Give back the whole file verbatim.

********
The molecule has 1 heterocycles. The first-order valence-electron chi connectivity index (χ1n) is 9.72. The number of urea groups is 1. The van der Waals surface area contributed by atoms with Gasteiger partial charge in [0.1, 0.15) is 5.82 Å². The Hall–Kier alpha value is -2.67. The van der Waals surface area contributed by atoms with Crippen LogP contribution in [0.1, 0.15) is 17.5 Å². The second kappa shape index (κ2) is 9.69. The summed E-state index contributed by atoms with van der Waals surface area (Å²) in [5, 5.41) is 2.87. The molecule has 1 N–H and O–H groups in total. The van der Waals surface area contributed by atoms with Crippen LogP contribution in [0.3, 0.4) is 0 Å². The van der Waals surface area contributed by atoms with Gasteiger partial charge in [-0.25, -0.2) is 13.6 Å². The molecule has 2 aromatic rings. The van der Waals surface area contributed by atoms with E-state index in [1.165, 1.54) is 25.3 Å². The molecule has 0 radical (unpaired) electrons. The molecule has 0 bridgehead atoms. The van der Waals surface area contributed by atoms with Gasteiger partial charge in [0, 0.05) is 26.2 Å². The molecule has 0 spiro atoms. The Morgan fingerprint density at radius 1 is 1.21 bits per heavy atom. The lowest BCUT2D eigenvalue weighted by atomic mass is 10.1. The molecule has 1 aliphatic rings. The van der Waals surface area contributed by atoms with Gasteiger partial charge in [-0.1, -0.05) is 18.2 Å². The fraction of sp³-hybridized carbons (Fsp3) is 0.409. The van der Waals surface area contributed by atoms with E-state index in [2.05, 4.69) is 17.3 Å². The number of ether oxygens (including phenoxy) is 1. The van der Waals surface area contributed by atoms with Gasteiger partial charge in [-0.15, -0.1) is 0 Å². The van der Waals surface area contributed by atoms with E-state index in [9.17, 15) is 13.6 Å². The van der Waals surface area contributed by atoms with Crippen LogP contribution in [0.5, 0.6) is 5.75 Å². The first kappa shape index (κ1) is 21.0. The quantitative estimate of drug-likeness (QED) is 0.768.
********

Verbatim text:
The molecule has 1 heterocycles. The first-order valence-electron chi connectivity index (χ1n) is 9.72. The number of urea groups is 1. The van der Waals surface area contributed by atoms with Gasteiger partial charge in [0.1, 0.15) is 5.82 Å². The Hall–Kier alpha value is -2.67. The van der Waals surface area contributed by atoms with Crippen LogP contribution in [0.1, 0.15) is 17.5 Å². The second kappa shape index (κ2) is 9.69. The summed E-state index contributed by atoms with van der Waals surface area (Å²) in [5, 5.41) is 2.87. The molecule has 1 N–H and O–H groups in total. The van der Waals surface area contributed by atoms with Crippen LogP contribution in [0.3, 0.4) is 0 Å². The van der Waals surface area contributed by atoms with Gasteiger partial charge in [-0.25, -0.2) is 13.6 Å². The molecule has 2 aromatic rings. The van der Waals surface area contributed by atoms with E-state index in [1.165, 1.54) is 25.3 Å². The molecule has 0 radical (unpaired) electrons. The molecule has 0 bridgehead atoms. The van der Waals surface area contributed by atoms with Gasteiger partial charge in [0, 0.05) is 26.2 Å². The molecule has 0 spiro atoms. The Morgan fingerprint density at radius 1 is 1.21 bits per heavy atom. The lowest BCUT2D eigenvalue weighted by atomic mass is 10.1. The molecule has 1 aliphatic rings. The van der Waals surface area contributed by atoms with Gasteiger partial charge in [-0.1, -0.05) is 18.2 Å². The fraction of sp³-hybridized carbons (Fsp3) is 0.409. The van der Waals surface area contributed by atoms with E-state index in [2.05, 4.69) is 17.3 Å². The number of ether oxygens (including phenoxy) is 1. The van der Waals surface area contributed by atoms with Gasteiger partial charge in [-0.15, -0.1) is 0 Å². The van der Waals surface area contributed by atoms with E-state index in [9.17, 15) is 13.6 Å². The van der Waals surface area contributed by atoms with Crippen LogP contribution in [0.5, 0.6) is 5.75 Å². The first kappa shape index (κ1) is 21.0. The quantitative estimate of drug-likeness (QED) is 0.768.